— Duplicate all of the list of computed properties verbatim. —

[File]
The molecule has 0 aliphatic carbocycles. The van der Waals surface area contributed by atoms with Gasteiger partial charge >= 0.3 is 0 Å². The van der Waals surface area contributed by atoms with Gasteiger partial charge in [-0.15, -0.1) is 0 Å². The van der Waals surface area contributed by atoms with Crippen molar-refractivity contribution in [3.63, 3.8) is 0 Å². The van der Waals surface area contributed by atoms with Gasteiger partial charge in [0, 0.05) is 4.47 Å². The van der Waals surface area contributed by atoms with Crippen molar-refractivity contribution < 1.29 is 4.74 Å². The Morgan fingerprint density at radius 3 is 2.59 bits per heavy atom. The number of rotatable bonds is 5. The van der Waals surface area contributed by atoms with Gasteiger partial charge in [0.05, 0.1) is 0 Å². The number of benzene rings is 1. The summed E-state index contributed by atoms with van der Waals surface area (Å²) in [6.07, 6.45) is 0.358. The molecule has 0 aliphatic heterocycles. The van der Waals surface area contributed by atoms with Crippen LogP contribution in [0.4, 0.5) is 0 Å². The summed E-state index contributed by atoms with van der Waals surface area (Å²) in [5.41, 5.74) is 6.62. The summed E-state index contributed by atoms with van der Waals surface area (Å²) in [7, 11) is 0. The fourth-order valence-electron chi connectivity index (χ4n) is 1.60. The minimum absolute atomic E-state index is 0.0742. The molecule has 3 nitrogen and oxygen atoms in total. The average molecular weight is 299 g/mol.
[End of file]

The molecule has 0 aliphatic carbocycles. The van der Waals surface area contributed by atoms with Gasteiger partial charge >= 0.3 is 0 Å². The van der Waals surface area contributed by atoms with Gasteiger partial charge in [-0.15, -0.1) is 0 Å². The van der Waals surface area contributed by atoms with Crippen molar-refractivity contribution in [3.63, 3.8) is 0 Å². The van der Waals surface area contributed by atoms with Gasteiger partial charge in [0, 0.05) is 4.47 Å². The van der Waals surface area contributed by atoms with Crippen molar-refractivity contribution < 1.29 is 4.74 Å². The Morgan fingerprint density at radius 3 is 2.59 bits per heavy atom. The number of rotatable bonds is 5. The van der Waals surface area contributed by atoms with Gasteiger partial charge in [0.05, 0.1) is 0 Å². The number of benzene rings is 1. The summed E-state index contributed by atoms with van der Waals surface area (Å²) in [6.07, 6.45) is 0.358. The molecule has 0 aliphatic heterocycles. The van der Waals surface area contributed by atoms with Crippen LogP contribution in [0.4, 0.5) is 0 Å². The summed E-state index contributed by atoms with van der Waals surface area (Å²) in [5.41, 5.74) is 6.62. The summed E-state index contributed by atoms with van der Waals surface area (Å²) in [7, 11) is 0. The fourth-order valence-electron chi connectivity index (χ4n) is 1.60. The minimum absolute atomic E-state index is 0.0742. The molecule has 3 nitrogen and oxygen atoms in total. The average molecular weight is 299 g/mol.